At its core, the shooting system is now based around moving the Pro Stick to aim the shot to the ideal target. If you are on the right side of the hoop, that means the adjustments needed to make that shot will be totally different from being on the left side of it.
This goes for mid-range shots, three-pointers, layups, and more. There is a lot more about how shooting works that will make it a complicated learning experience for everyone, both veterans and newcomers alike. And even when I did finally get a grasp on it just in time to be signed to the Cleveland Cavaliers in MyCareer, I realized how much I preferred the older way of doing it.
There is no doubt that shooting has a more realistic feel to it but it also brings with it a challenge that is hard to execute even when you do finally have it figured out. There is so much variety to it that I do think that it holds back the experience overall. More challenges can be a great thing if done right, but this wasn’t the way to do it.
Instead of easily getting the highest rating each match as the point guard, I found myself barely staying in the C range and only breaking through to the B rating every once in a while. And most of that wasn’t because of the points I scored since I missed a lot of shots.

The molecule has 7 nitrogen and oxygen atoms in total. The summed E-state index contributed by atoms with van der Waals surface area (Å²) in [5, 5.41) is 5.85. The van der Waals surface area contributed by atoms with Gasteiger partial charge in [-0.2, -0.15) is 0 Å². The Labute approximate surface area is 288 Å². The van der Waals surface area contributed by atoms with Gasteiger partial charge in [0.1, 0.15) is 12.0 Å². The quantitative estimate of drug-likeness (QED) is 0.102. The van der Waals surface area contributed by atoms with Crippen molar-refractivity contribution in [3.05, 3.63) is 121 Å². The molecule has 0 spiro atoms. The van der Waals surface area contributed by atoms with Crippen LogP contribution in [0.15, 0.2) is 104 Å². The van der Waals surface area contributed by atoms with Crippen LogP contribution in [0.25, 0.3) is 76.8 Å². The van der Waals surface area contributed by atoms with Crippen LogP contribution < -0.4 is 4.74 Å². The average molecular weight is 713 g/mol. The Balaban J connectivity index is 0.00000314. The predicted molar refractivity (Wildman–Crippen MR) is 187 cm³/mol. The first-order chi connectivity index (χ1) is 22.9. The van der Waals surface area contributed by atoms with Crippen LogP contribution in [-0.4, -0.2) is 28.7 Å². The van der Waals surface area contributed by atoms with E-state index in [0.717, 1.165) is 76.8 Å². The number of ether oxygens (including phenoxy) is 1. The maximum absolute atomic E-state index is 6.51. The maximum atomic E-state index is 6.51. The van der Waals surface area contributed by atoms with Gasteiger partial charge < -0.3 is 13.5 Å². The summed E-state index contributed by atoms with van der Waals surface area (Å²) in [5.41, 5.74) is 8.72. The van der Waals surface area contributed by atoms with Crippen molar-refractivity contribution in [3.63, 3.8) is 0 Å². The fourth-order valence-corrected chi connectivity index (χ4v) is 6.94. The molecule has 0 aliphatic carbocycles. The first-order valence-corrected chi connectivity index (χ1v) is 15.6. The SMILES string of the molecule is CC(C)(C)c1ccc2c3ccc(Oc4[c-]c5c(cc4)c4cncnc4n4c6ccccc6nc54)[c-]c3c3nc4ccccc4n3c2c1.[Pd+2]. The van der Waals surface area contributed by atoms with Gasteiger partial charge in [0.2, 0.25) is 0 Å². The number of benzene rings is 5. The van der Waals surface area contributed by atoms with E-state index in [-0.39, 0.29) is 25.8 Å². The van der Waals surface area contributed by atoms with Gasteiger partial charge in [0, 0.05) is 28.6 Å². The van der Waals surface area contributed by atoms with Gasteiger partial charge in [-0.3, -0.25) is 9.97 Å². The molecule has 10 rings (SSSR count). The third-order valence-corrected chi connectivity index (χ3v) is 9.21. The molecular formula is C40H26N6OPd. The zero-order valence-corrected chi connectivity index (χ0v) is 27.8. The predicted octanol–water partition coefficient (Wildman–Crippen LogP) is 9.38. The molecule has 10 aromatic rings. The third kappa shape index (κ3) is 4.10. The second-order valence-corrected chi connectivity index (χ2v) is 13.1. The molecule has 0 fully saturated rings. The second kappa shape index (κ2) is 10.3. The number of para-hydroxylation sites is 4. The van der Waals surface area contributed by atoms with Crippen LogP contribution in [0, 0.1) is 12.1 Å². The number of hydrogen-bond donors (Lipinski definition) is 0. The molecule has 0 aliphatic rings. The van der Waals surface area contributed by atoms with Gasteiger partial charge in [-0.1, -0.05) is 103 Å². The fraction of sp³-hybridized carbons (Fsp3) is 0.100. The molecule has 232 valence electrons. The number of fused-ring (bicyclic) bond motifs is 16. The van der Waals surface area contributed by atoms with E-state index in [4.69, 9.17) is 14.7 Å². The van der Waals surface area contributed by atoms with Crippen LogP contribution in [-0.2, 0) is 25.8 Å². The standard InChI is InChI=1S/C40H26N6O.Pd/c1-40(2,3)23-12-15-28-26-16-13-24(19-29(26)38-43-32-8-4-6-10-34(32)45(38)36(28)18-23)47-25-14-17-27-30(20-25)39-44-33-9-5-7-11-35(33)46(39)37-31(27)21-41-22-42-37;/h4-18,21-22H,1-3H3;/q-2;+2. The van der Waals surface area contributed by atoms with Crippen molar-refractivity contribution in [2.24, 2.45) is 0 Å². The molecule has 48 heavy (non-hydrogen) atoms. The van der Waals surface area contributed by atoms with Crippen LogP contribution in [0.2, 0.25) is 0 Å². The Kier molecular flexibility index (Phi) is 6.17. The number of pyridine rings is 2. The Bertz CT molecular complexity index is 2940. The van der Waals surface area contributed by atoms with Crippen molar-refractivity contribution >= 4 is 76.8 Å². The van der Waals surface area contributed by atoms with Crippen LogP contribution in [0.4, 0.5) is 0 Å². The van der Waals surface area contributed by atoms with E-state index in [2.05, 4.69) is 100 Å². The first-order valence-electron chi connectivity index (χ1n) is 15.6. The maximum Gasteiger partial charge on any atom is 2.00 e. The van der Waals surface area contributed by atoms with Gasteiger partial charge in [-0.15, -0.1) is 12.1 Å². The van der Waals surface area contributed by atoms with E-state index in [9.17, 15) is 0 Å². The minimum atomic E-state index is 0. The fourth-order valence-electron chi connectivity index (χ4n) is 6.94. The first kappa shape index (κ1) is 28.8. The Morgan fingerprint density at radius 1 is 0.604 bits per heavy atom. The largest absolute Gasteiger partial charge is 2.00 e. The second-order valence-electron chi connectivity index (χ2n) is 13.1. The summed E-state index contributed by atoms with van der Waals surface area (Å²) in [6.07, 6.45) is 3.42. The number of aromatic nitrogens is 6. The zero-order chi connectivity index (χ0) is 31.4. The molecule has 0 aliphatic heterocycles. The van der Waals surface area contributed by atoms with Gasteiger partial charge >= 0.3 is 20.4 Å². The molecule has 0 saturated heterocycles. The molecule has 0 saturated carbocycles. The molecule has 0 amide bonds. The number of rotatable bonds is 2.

Instead, it was mainly because of the defensive side of the court that finally received signature defensive moves from LeBron James, Kawhi Leonard, and more. This, coupled with the signature dribbling from last year, allowed for better control when it comes to moving around the court, which was the only positive change to gameplay for me.
Modes Are Largely the Same
While the gameplay did receive a few crucial changes, the game modes are largely what was included in NBA 2K20. You will find the standard MyCareer, MyTeam, GM, MyLeague, and so on. In each of them, there are only minor swaps to have them feel somewhat different from before and not much else.
The only two game modes that actually change quite a bit are MyCareer and the Neighborhood with new sights and sounds for both of them. The former features a new story-driven experience about Junior, a boy who follows in the footsteps of his talented father who passed away.